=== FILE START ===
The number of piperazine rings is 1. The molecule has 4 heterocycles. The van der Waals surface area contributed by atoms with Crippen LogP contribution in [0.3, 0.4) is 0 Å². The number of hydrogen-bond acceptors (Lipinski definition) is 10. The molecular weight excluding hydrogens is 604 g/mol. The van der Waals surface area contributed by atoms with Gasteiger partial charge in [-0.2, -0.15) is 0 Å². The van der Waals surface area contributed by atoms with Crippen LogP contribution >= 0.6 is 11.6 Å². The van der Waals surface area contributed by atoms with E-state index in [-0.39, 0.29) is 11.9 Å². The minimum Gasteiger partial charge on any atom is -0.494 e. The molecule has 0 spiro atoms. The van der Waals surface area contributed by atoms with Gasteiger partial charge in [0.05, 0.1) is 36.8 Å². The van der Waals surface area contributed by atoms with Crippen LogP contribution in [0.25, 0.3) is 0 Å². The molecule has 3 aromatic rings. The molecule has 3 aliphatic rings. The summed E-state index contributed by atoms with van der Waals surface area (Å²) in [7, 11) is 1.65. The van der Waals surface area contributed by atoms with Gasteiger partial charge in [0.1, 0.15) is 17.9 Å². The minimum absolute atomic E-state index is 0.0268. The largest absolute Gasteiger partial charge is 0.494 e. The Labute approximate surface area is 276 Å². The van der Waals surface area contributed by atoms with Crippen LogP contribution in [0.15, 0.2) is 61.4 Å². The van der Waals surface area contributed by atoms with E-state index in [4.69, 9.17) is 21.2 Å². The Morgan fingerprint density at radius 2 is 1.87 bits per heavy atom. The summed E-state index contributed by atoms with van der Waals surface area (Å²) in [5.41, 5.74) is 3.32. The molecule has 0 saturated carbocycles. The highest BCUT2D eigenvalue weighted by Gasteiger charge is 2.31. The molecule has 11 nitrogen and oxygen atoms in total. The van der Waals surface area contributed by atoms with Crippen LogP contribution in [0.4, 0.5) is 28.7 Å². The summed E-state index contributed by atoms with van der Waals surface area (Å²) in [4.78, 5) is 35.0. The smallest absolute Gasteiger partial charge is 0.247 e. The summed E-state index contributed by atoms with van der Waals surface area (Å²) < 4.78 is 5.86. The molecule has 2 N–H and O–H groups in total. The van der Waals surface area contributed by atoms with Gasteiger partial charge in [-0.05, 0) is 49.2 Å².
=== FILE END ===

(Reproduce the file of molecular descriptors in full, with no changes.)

The number of piperazine rings is 1. The molecule has 4 heterocycles. The van der Waals surface area contributed by atoms with Crippen LogP contribution in [0.3, 0.4) is 0 Å². The number of hydrogen-bond acceptors (Lipinski definition) is 10. The molecular weight excluding hydrogens is 604 g/mol. The van der Waals surface area contributed by atoms with Gasteiger partial charge in [-0.2, -0.15) is 0 Å². The van der Waals surface area contributed by atoms with Crippen LogP contribution >= 0.6 is 11.6 Å². The van der Waals surface area contributed by atoms with E-state index in [-0.39, 0.29) is 11.9 Å². The minimum Gasteiger partial charge on any atom is -0.494 e. The molecule has 0 spiro atoms. The van der Waals surface area contributed by atoms with Gasteiger partial charge in [0.05, 0.1) is 36.8 Å². The van der Waals surface area contributed by atoms with Crippen LogP contribution in [0.25, 0.3) is 0 Å². The molecule has 3 aromatic rings. The molecule has 3 aliphatic rings. The summed E-state index contributed by atoms with van der Waals surface area (Å²) in [7, 11) is 1.65. The van der Waals surface area contributed by atoms with Gasteiger partial charge in [0.1, 0.15) is 17.9 Å². The minimum absolute atomic E-state index is 0.0268. The largest absolute Gasteiger partial charge is 0.494 e. The Labute approximate surface area is 276 Å². The van der Waals surface area contributed by atoms with Crippen LogP contribution in [0.15, 0.2) is 61.4 Å². The van der Waals surface area contributed by atoms with E-state index in [4.69, 9.17) is 21.2 Å². The Morgan fingerprint density at radius 2 is 1.87 bits per heavy atom. The summed E-state index contributed by atoms with van der Waals surface area (Å²) in [5.41, 5.74) is 3.32. The molecule has 0 saturated carbocycles. The highest BCUT2D eigenvalue weighted by Gasteiger charge is 2.31. The molecule has 11 nitrogen and oxygen atoms in total. The van der Waals surface area contributed by atoms with Crippen LogP contribution in [0.4, 0.5) is 28.7 Å². The summed E-state index contributed by atoms with van der Waals surface area (Å²) in [4.78, 5) is 35.0. The smallest absolute Gasteiger partial charge is 0.247 e. The summed E-state index contributed by atoms with van der Waals surface area (Å²) < 4.78 is 5.86. The molecule has 2 N–H and O–H groups in total. The van der Waals surface area contributed by atoms with Gasteiger partial charge in [-0.05, 0) is 49.2 Å².